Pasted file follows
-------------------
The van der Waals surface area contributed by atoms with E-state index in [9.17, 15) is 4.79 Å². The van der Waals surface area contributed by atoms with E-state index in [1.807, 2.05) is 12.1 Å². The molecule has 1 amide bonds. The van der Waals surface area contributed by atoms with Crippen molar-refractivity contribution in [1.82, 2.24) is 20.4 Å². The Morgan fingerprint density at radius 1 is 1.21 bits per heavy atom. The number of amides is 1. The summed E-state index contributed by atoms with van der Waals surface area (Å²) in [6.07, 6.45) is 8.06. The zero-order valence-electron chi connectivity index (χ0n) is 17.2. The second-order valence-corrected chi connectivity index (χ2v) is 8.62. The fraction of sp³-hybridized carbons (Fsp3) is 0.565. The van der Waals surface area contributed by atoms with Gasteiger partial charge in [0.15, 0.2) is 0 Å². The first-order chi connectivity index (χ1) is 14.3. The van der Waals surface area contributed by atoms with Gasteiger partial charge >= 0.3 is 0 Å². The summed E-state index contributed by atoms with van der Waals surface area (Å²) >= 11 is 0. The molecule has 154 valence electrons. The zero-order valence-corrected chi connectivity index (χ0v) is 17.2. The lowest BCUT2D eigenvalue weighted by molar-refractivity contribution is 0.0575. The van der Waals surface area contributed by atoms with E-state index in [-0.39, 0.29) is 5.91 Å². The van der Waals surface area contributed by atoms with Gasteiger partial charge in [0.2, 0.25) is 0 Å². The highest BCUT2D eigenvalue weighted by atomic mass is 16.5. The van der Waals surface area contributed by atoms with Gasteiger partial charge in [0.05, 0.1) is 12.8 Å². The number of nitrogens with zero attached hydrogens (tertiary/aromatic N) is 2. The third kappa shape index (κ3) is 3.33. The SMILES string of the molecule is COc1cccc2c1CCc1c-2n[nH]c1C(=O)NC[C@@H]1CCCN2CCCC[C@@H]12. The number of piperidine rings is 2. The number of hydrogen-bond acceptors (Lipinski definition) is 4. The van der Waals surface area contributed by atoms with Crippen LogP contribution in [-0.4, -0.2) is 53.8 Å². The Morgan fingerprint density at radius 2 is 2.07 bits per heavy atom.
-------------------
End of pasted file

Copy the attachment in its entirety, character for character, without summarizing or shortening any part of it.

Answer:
The van der Waals surface area contributed by atoms with E-state index in [9.17, 15) is 4.79 Å². The van der Waals surface area contributed by atoms with E-state index in [1.807, 2.05) is 12.1 Å². The molecule has 1 amide bonds. The van der Waals surface area contributed by atoms with Crippen molar-refractivity contribution in [1.82, 2.24) is 20.4 Å². The Morgan fingerprint density at radius 1 is 1.21 bits per heavy atom. The number of amides is 1. The summed E-state index contributed by atoms with van der Waals surface area (Å²) in [6.07, 6.45) is 8.06. The zero-order valence-electron chi connectivity index (χ0n) is 17.2. The second-order valence-corrected chi connectivity index (χ2v) is 8.62. The fraction of sp³-hybridized carbons (Fsp3) is 0.565. The van der Waals surface area contributed by atoms with Gasteiger partial charge in [0.15, 0.2) is 0 Å². The first-order chi connectivity index (χ1) is 14.3. The van der Waals surface area contributed by atoms with Gasteiger partial charge >= 0.3 is 0 Å². The summed E-state index contributed by atoms with van der Waals surface area (Å²) >= 11 is 0. The molecule has 154 valence electrons. The zero-order valence-corrected chi connectivity index (χ0v) is 17.2. The lowest BCUT2D eigenvalue weighted by molar-refractivity contribution is 0.0575. The van der Waals surface area contributed by atoms with E-state index in [-0.39, 0.29) is 5.91 Å². The van der Waals surface area contributed by atoms with Gasteiger partial charge in [0.2, 0.25) is 0 Å². The highest BCUT2D eigenvalue weighted by atomic mass is 16.5. The van der Waals surface area contributed by atoms with Gasteiger partial charge in [0.05, 0.1) is 12.8 Å². The number of nitrogens with zero attached hydrogens (tertiary/aromatic N) is 2. The third kappa shape index (κ3) is 3.33. The SMILES string of the molecule is COc1cccc2c1CCc1c-2n[nH]c1C(=O)NC[C@@H]1CCCN2CCCC[C@@H]12. The number of piperidine rings is 2. The number of hydrogen-bond acceptors (Lipinski definition) is 4. The van der Waals surface area contributed by atoms with Crippen LogP contribution in [-0.4, -0.2) is 53.8 Å². The Morgan fingerprint density at radius 2 is 2.07 bits per heavy atom.